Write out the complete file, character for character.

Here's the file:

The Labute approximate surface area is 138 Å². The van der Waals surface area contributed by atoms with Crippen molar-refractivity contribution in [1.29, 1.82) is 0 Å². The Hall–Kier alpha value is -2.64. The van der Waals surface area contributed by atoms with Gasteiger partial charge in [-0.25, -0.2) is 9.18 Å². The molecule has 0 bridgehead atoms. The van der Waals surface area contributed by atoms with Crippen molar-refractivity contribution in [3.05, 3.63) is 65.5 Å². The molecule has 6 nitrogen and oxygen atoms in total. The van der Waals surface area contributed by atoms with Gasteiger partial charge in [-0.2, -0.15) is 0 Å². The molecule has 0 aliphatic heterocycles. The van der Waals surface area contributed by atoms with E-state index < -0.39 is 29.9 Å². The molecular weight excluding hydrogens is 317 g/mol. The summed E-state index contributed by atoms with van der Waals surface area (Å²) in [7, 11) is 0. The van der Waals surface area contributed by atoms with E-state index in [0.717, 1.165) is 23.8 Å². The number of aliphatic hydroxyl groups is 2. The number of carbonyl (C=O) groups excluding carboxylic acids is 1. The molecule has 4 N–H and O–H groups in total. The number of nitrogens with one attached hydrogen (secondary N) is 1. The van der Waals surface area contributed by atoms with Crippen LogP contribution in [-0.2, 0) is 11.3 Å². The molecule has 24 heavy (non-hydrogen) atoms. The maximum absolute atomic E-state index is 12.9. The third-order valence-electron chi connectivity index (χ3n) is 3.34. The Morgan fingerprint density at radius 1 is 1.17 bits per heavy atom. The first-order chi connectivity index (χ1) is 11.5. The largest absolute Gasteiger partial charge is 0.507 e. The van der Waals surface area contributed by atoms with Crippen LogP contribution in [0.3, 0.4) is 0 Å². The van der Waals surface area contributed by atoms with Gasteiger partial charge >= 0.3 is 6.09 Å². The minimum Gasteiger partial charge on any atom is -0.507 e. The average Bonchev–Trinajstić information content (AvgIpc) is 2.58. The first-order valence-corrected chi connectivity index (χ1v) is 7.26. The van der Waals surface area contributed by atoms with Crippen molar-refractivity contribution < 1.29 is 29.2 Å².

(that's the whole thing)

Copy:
The Labute approximate surface area is 138 Å². The van der Waals surface area contributed by atoms with Crippen molar-refractivity contribution in [1.29, 1.82) is 0 Å². The Hall–Kier alpha value is -2.64. The van der Waals surface area contributed by atoms with Gasteiger partial charge in [-0.25, -0.2) is 9.18 Å². The molecule has 0 bridgehead atoms. The van der Waals surface area contributed by atoms with Crippen molar-refractivity contribution in [3.05, 3.63) is 65.5 Å². The molecule has 6 nitrogen and oxygen atoms in total. The van der Waals surface area contributed by atoms with Gasteiger partial charge in [-0.2, -0.15) is 0 Å². The molecule has 0 aliphatic heterocycles. The van der Waals surface area contributed by atoms with E-state index < -0.39 is 29.9 Å². The molecular weight excluding hydrogens is 317 g/mol. The summed E-state index contributed by atoms with van der Waals surface area (Å²) in [7, 11) is 0. The van der Waals surface area contributed by atoms with E-state index in [0.717, 1.165) is 23.8 Å². The number of aliphatic hydroxyl groups is 2. The number of carbonyl (C=O) groups excluding carboxylic acids is 1. The molecule has 4 N–H and O–H groups in total. The number of nitrogens with one attached hydrogen (secondary N) is 1. The van der Waals surface area contributed by atoms with Crippen LogP contribution in [-0.2, 0) is 11.3 Å². The molecule has 24 heavy (non-hydrogen) atoms. The maximum absolute atomic E-state index is 12.9. The third-order valence-electron chi connectivity index (χ3n) is 3.34. The Morgan fingerprint density at radius 1 is 1.17 bits per heavy atom. The first-order chi connectivity index (χ1) is 11.5. The largest absolute Gasteiger partial charge is 0.507 e. The van der Waals surface area contributed by atoms with Crippen LogP contribution in [0.3, 0.4) is 0 Å². The van der Waals surface area contributed by atoms with Gasteiger partial charge >= 0.3 is 6.09 Å². The minimum Gasteiger partial charge on any atom is -0.507 e. The average Bonchev–Trinajstić information content (AvgIpc) is 2.58. The first-order valence-corrected chi connectivity index (χ1v) is 7.26. The van der Waals surface area contributed by atoms with Crippen molar-refractivity contribution < 1.29 is 29.2 Å².